When did the browser become the application platform?
Microsoft was right to crush Netscape and Java. I realized the other day that I spend a huge portion of my time in a browser. I use Firefox on the PC at work and Safari on the Mac at home. From home, I will have Outlook Web Access on one tab, Gmail in another tab, Blogware in a third tab (for accessing my blog), my actual blog site in a fourth tab, Salesforce.com in a fifth tab, OneSource or EDGAR Online in another couple of tabs, and then some other miscellaneous sites open in another couple of tabs. So there I have around ten different “applications” (using the term loosely) and I haven’t left my browser. The salesforce contacts, calendar and tasks are also synced to my Outlook. And yes, Outlook is easier to use than Salesforce but isn’t as up to date because it takes too long to sync, so I end up just staying in the web app. And it doesn’t actually suck. In fact, for most operations, it is quite fast and the hyperlinks on the field data allow the user to jump around from the contact to the company to the opportunities very quickly – probably more quickly than in a desktop app without that hyperlinking capability.
When did this happen? When did I stop using Entourage at home and start using Gmail? When I started working and wanted access to all of my personal email from the office. Now I want to import all of my last 15 years of email into Gmail but that’s a big pain in the ass. The best tool for doing this (Mark Lyon’s Gmail Loader) still can’t get around the fact that when the email is redirected, Gmail rewrites the received dates so that they are no longer connected to their dates in 1982. Without that, you have no proper date order and lose a lot of meaning. But that is a tangent.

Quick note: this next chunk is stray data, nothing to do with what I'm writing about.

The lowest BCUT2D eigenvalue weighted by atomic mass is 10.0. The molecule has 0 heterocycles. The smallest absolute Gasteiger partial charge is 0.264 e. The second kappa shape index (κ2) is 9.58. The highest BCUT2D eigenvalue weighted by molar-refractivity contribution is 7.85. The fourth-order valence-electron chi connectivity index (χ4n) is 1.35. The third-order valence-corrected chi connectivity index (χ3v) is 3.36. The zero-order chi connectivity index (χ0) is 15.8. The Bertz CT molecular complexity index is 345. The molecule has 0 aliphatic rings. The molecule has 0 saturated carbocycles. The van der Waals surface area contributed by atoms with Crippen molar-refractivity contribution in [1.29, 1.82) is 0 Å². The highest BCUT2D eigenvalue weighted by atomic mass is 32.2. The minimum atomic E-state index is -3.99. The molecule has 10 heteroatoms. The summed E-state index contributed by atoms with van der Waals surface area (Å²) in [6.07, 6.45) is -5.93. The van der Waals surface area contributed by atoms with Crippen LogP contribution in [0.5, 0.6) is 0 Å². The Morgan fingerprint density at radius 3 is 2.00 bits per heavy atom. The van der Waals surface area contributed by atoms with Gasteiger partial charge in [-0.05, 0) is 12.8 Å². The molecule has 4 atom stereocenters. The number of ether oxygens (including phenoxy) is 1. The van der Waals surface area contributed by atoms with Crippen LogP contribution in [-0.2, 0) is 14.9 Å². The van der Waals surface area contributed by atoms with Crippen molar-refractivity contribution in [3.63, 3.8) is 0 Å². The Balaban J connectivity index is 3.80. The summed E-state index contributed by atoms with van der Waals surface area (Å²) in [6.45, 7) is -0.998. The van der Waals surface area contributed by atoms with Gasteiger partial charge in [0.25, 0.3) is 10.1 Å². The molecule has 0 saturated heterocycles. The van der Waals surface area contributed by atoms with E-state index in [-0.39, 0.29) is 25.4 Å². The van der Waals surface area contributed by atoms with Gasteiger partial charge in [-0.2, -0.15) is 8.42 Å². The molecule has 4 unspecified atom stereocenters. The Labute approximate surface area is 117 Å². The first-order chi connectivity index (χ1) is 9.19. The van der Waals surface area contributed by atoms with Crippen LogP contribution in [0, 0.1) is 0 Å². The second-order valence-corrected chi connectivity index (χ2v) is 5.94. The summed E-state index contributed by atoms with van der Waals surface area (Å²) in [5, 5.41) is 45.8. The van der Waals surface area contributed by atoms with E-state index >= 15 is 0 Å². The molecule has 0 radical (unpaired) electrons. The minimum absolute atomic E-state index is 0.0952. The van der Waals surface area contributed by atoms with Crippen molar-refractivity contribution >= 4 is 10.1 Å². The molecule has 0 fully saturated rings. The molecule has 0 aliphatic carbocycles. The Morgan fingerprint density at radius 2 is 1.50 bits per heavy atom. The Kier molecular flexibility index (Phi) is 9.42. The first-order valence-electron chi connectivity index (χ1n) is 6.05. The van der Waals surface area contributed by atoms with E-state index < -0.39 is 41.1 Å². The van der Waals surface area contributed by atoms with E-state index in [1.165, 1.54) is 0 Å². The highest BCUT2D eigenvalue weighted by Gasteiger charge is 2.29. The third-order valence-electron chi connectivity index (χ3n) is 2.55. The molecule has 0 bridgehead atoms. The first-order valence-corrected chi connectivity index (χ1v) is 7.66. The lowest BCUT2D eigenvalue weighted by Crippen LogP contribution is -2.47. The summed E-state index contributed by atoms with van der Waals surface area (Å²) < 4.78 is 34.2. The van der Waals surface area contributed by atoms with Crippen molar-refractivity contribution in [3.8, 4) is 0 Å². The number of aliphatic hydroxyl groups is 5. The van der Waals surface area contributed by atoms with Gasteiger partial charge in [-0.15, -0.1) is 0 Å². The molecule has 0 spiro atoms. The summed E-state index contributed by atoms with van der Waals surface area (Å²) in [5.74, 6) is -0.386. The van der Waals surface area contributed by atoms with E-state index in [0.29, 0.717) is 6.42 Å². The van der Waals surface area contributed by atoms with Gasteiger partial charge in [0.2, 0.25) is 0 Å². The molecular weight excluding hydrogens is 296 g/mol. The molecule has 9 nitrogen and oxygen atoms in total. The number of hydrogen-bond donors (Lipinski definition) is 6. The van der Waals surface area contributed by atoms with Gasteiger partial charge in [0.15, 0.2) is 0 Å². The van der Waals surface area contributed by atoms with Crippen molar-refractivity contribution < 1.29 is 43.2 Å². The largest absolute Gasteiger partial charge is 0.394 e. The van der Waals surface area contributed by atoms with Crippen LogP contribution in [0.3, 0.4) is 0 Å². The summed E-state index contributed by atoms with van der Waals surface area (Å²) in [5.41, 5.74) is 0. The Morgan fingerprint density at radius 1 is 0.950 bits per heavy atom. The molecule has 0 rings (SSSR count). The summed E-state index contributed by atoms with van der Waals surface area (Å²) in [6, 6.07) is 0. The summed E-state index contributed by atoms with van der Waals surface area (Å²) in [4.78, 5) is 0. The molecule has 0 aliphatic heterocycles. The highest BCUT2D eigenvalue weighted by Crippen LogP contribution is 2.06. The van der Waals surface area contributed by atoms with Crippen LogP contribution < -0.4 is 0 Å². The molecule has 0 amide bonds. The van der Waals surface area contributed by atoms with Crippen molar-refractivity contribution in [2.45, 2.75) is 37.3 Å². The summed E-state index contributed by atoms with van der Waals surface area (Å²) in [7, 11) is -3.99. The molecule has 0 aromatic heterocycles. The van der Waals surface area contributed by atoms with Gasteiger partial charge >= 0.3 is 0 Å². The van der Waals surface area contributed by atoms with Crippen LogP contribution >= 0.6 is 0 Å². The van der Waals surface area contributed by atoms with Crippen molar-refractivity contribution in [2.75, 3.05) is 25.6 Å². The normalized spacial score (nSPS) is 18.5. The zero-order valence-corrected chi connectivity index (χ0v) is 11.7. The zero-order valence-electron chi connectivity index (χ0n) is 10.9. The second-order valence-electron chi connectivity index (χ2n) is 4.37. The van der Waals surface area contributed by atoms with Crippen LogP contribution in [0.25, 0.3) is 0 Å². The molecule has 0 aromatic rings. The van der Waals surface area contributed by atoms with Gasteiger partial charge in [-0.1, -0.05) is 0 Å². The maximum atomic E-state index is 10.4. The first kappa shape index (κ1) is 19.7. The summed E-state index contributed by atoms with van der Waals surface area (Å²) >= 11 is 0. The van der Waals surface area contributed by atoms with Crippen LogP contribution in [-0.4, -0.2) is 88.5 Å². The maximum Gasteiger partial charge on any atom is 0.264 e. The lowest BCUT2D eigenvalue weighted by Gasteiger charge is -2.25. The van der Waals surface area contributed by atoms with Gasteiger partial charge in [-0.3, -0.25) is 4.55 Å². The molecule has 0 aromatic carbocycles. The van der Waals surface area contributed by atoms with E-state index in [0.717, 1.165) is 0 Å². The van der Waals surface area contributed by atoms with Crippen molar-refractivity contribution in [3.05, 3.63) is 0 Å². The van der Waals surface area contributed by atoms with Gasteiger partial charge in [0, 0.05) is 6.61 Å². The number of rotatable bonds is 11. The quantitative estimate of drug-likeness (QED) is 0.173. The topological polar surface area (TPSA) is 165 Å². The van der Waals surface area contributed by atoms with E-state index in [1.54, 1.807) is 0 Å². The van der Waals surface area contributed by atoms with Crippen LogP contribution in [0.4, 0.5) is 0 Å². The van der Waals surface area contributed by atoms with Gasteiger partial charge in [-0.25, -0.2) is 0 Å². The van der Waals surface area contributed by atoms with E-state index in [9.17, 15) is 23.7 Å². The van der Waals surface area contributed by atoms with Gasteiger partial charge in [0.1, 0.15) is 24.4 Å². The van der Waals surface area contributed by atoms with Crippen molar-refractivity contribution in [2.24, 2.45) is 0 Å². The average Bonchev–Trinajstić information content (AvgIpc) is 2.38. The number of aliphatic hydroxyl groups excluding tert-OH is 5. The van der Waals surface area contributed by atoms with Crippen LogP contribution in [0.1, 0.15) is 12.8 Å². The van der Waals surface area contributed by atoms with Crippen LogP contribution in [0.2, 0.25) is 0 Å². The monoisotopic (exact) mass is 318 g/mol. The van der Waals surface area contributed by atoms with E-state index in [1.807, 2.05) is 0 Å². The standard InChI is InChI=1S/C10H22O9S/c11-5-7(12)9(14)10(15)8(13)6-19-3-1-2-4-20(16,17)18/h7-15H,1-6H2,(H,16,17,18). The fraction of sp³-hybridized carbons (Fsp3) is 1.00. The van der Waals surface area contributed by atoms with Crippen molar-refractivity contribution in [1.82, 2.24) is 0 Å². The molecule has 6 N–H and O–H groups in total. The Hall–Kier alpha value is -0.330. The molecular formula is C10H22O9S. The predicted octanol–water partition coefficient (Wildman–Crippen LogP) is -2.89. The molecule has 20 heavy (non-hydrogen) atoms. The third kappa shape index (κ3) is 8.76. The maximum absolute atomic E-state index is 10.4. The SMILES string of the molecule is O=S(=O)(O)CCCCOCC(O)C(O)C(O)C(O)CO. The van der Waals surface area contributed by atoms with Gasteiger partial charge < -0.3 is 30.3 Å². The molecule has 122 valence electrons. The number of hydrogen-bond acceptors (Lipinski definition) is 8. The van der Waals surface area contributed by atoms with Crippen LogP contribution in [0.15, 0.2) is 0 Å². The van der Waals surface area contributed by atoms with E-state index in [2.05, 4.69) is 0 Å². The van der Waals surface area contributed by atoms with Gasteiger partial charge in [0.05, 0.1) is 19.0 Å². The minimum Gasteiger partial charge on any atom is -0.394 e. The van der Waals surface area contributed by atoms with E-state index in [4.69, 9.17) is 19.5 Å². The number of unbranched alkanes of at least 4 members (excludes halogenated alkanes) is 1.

This entire movement onto the web is yet another example of the Benefit Exchange And Catch-up Loop . I coined this horribly unmemorable theory name about 5 seconds ago but I have been thinking about it for a long time. If you have a better name for it, please comment below.
It seems that we in technology have been continually going through these transitions where we lose functionality but we gain some other major benefits that make it worth the loss. And then eventually, over time, the features and benefits that we gave up are slowly integrated back in again.
Remember Quickmail from 1989? It had full formatting, read receipts, attachments, redirects, forwards, and you could even send calendar appointments. Same with Lotus Notes. Same with some of the other major proprietary thick client applications of the day. If you really remember these times, you will also remember that your mail system didn’t connect to anybody else’s system, unless you had a very expensive bridge on it.
Then along came the internet. It became a much more important criteria for mail systems to connect with each other. They all scrambled to integrate bridges and had to drop the mail protocols down to lowest common denominator – namely, date/time stamps, names, addresses, subject lines, and bodies. Attachments didn’t always make it. Read Receipts didn’t work. Formatting didn’t format. But most of the time, ona a good day, the message core would make it end to end.